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The stock market largely avoided any major moves on Friday, as investors got a brief respite from the severe downdraft that they've had to suffer during the past two days. As earnings season comes to a close, macroeconomic factors will play a bigger role, and that could spell trouble if economies around the world don't start showing greater strength. Even with signs of stability in the broader market, Canadian Solar (NASDAQ:CSIQ), Just Energy Group (NYSE:JE), and World Wrestling Entertainment (NYSE:WWE) couldn't avoid substantial losses on Friday.

Csiq
Source: Canadian Solar.

Canadian Solar fell 13% as the solar company's poor guidance and mixed financial results weighed on investor sentiment. Shipments of solar modules rose to 500 megawatts from 340 in the year-ago quarter, helping send revenue up 77% and reverse a year-ago loss with a modest profit in the first quarter. Yet, those shipments were down about 20% sequentially compared to the fourth quarter. Moreover, Canadian Solar projected current-quarter revenue of just $560 million to $590 million, which is about 7% to 12% below what investors expected to see from the company, and its full-year revenue guidance was also on the low end of expectations. Canadian Solar hopes to broaden its purview to get more exposure to the Japanese solar market; but for now, relying on China is a dangerous game that shareholders have to endure.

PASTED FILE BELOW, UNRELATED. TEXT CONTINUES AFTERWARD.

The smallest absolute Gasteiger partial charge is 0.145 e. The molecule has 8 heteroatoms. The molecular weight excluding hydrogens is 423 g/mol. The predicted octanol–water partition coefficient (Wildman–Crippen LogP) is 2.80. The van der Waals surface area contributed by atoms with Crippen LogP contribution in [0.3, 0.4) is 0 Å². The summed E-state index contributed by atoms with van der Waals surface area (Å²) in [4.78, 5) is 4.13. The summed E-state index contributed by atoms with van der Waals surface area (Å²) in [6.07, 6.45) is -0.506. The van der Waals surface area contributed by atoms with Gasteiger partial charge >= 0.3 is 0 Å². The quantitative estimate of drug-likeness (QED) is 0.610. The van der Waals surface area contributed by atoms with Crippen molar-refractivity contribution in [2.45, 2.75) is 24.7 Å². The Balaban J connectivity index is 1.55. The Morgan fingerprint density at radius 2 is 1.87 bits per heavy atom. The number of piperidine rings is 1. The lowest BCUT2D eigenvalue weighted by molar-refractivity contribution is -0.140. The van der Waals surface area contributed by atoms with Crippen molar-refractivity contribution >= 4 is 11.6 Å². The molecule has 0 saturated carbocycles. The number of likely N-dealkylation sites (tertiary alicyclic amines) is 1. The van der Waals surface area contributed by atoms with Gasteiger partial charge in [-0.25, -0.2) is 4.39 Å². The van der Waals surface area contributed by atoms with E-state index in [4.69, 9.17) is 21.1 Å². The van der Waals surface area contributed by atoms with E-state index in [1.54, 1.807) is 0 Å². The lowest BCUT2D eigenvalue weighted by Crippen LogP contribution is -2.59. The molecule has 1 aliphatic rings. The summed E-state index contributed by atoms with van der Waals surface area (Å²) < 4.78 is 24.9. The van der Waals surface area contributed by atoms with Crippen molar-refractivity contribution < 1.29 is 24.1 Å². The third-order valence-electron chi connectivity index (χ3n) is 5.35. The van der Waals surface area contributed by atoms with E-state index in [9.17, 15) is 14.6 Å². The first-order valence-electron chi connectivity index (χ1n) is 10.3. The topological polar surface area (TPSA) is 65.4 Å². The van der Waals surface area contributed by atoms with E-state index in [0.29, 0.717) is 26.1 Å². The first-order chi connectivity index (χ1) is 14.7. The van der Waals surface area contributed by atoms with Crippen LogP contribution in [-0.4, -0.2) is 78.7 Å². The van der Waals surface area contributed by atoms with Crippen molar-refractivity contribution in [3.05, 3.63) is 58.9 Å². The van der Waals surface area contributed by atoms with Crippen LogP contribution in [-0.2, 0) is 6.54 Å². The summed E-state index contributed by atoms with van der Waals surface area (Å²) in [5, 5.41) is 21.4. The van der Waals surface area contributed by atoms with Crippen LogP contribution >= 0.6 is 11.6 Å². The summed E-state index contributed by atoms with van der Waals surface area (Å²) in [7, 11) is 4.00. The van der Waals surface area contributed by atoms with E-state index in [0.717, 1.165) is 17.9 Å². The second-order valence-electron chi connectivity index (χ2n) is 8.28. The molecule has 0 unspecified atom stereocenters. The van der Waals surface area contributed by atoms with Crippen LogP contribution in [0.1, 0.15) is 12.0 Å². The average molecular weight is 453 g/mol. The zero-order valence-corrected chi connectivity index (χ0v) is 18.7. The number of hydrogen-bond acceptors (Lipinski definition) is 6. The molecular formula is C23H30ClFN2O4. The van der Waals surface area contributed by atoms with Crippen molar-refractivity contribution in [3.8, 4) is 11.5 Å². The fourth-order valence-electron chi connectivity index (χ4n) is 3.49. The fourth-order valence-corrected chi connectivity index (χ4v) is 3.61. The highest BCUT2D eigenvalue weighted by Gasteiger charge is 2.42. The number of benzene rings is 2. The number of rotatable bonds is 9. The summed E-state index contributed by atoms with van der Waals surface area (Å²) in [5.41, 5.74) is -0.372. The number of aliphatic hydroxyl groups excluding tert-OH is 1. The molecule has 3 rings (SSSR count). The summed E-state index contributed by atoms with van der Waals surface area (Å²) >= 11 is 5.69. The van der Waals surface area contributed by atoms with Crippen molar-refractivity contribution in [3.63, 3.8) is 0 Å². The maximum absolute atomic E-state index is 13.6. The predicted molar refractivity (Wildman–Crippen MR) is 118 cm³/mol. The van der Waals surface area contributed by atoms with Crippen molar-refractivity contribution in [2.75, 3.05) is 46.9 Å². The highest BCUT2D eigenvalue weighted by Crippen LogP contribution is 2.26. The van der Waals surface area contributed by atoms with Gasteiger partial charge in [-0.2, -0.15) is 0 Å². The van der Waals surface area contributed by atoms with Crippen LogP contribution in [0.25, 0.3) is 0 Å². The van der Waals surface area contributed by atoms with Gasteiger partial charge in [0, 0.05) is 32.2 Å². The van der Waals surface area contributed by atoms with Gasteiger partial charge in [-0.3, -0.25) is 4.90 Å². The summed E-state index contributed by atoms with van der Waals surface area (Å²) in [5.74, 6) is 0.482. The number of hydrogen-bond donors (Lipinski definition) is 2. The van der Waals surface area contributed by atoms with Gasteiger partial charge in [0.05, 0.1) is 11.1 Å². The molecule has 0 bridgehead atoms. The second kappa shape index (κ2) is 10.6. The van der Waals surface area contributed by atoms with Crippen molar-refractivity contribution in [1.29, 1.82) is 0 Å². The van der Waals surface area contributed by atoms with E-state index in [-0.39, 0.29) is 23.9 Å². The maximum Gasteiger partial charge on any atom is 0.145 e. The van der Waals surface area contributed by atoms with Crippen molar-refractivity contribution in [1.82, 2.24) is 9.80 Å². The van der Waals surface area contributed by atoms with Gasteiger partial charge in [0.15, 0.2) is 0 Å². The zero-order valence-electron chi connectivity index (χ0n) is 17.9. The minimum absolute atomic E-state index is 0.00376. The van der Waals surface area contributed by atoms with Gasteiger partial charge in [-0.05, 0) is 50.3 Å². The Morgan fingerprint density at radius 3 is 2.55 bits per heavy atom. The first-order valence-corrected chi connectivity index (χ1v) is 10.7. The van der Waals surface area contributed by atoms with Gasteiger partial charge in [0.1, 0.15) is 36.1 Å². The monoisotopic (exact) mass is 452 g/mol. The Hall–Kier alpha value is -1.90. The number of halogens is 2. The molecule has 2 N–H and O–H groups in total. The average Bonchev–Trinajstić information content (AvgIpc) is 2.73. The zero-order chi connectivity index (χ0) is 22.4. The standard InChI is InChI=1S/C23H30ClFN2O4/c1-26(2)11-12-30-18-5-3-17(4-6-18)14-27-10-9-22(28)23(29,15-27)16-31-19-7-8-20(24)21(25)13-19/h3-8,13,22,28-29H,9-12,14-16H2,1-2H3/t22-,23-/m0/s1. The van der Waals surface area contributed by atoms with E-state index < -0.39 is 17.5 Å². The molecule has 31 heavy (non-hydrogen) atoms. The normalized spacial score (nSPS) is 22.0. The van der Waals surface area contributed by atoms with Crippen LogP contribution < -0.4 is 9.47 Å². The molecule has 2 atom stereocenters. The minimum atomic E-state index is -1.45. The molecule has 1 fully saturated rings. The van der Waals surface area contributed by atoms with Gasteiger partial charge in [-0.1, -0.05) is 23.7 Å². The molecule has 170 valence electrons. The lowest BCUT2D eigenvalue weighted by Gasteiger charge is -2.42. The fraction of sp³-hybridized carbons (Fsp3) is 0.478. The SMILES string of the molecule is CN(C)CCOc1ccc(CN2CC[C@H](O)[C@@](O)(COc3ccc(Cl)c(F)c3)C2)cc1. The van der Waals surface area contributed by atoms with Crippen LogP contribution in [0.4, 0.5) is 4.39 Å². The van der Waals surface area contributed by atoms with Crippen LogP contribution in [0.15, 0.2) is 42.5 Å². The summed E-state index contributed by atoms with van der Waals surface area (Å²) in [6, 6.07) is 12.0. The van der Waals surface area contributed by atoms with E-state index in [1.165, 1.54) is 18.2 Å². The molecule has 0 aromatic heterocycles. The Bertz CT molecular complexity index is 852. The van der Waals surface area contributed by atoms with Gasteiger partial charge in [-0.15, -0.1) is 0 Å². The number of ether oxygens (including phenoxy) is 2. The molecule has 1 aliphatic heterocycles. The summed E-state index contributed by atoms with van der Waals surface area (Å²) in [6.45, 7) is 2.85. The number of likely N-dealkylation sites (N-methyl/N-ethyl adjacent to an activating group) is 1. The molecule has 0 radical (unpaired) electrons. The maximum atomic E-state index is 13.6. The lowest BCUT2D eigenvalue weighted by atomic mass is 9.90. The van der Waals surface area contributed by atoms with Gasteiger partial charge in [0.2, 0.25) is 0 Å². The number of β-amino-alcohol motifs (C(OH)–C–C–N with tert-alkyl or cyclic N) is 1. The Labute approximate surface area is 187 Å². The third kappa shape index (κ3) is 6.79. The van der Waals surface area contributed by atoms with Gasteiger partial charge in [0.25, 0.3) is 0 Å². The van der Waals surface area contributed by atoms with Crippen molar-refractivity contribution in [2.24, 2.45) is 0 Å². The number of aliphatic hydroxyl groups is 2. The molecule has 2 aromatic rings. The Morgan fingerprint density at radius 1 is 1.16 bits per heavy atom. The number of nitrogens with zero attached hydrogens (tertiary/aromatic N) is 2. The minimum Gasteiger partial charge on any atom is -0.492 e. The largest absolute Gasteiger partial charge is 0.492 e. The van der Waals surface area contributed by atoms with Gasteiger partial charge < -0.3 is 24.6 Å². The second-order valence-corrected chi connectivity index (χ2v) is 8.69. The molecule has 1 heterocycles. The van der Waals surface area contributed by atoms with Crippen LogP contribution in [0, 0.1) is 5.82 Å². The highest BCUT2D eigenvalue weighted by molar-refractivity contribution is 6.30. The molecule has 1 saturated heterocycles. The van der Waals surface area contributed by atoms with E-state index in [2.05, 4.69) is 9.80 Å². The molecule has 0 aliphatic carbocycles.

Just Energy Group plunged 17% as the Canadian natural-gas and electricity-utility provider and solar-panel installer reported quarterly results last night. Just Energy saw total revenue climb 28%, with growth in its customer base of 5%, to 4.7 million, and gross customer additions of more than 1.43 million, setting a new record. Yet, the tough winter months proved to be a substantial obstacle to Just Energy's marketing, which, in part, involves door-to-door solicitation, and attrition rates among existing customers climbed from 12% in fiscal 2013 to 15% in the just-ended fiscal year. With renewal rates of just 68%, Just Energy needs to demonstrate that it can compete in the increasingly cutthroat environment of competitive utility markets.

Wwe

Source: WWE Network.

World Wrestling Entertainment plummeted 43% after the wrestling giant's newest U.S. television deal with NBC Universal revealed some huge risks for the company's future. Ordinarily, a multi-year partnership with a major network would be a positive thing, but investors had expected the value of a WWE Network deal to be much higher than what the revenue boost that appears most likely under the newly announced deal. Between ensuring that pay-per-view sales continue at past levels, while also wooing potential subscribers to the WWE Network, World Wrestling Entertainment is taking a much bigger risk with its future, and shareholders need to understand that risk before continuing to hold onto the stock.

Dan Caplinger has no position in any stocks mentioned. The Motley Fool has no position in any of the stocks mentioned. Try any of our Foolish newsletter services free for 30 days. We Fools may not all hold the same opinions, but we all believe that considering a diverse range of insights makes us better investors. The Motley Fool has a disclosure policy.